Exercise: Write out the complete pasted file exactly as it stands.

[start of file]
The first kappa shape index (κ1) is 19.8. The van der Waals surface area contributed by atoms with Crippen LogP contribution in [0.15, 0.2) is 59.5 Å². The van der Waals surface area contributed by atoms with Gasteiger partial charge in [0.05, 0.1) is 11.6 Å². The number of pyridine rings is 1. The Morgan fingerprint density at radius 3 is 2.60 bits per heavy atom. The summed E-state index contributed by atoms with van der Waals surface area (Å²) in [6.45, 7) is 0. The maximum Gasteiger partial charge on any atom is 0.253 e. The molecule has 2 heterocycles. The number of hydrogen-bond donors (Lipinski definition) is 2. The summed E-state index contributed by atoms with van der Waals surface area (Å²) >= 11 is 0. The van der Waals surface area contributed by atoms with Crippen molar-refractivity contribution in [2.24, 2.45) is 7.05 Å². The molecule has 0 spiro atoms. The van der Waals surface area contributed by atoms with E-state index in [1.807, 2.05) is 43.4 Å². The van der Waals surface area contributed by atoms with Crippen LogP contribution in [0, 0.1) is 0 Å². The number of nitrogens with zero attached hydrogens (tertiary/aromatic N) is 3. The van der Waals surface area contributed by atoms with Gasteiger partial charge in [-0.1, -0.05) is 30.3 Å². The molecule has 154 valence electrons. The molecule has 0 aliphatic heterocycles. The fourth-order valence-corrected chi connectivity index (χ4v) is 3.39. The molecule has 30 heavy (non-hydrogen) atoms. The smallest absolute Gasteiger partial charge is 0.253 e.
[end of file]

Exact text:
The first kappa shape index (κ1) is 19.8. The van der Waals surface area contributed by atoms with Crippen LogP contribution in [0.15, 0.2) is 59.5 Å². The van der Waals surface area contributed by atoms with Gasteiger partial charge in [0.05, 0.1) is 11.6 Å². The number of pyridine rings is 1. The Morgan fingerprint density at radius 3 is 2.60 bits per heavy atom. The summed E-state index contributed by atoms with van der Waals surface area (Å²) in [6.45, 7) is 0. The maximum Gasteiger partial charge on any atom is 0.253 e. The molecule has 2 heterocycles. The number of hydrogen-bond donors (Lipinski definition) is 2. The summed E-state index contributed by atoms with van der Waals surface area (Å²) >= 11 is 0. The van der Waals surface area contributed by atoms with Crippen molar-refractivity contribution in [2.24, 2.45) is 7.05 Å². The molecule has 0 spiro atoms. The van der Waals surface area contributed by atoms with E-state index in [1.807, 2.05) is 43.4 Å². The van der Waals surface area contributed by atoms with Crippen LogP contribution in [0, 0.1) is 0 Å². The number of nitrogens with zero attached hydrogens (tertiary/aromatic N) is 3. The van der Waals surface area contributed by atoms with Gasteiger partial charge in [-0.1, -0.05) is 30.3 Å². The molecule has 154 valence electrons. The molecule has 0 aliphatic heterocycles. The fourth-order valence-corrected chi connectivity index (χ4v) is 3.39. The molecule has 30 heavy (non-hydrogen) atoms. The smallest absolute Gasteiger partial charge is 0.253 e.